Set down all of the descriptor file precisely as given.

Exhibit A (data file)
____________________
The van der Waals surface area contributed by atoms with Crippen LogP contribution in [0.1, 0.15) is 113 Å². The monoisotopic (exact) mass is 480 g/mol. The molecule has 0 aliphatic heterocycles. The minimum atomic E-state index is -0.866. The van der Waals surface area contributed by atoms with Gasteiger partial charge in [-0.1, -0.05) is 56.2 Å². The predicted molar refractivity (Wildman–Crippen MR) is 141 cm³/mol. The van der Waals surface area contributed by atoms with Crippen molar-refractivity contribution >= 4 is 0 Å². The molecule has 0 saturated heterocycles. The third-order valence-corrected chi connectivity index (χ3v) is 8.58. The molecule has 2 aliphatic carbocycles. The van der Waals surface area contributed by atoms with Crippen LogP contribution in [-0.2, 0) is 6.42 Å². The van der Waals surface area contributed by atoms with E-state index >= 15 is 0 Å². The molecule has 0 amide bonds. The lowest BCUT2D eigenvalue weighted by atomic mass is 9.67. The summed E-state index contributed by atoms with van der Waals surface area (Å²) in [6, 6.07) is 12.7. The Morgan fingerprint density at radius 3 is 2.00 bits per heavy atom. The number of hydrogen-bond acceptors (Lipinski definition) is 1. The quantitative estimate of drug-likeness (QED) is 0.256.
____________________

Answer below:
The van der Waals surface area contributed by atoms with Crippen LogP contribution in [0.1, 0.15) is 113 Å². The monoisotopic (exact) mass is 480 g/mol. The molecule has 0 aliphatic heterocycles. The minimum atomic E-state index is -0.866. The van der Waals surface area contributed by atoms with Gasteiger partial charge in [-0.1, -0.05) is 56.2 Å². The predicted molar refractivity (Wildman–Crippen MR) is 141 cm³/mol. The van der Waals surface area contributed by atoms with Crippen molar-refractivity contribution >= 4 is 0 Å². The molecule has 0 saturated heterocycles. The third-order valence-corrected chi connectivity index (χ3v) is 8.58. The molecule has 2 aliphatic carbocycles. The van der Waals surface area contributed by atoms with Crippen LogP contribution in [-0.2, 0) is 6.42 Å². The van der Waals surface area contributed by atoms with E-state index >= 15 is 0 Å². The molecule has 0 amide bonds. The lowest BCUT2D eigenvalue weighted by atomic mass is 9.67. The summed E-state index contributed by atoms with van der Waals surface area (Å²) in [6, 6.07) is 12.7. The Morgan fingerprint density at radius 3 is 2.00 bits per heavy atom. The number of hydrogen-bond acceptors (Lipinski definition) is 1. The quantitative estimate of drug-likeness (QED) is 0.256.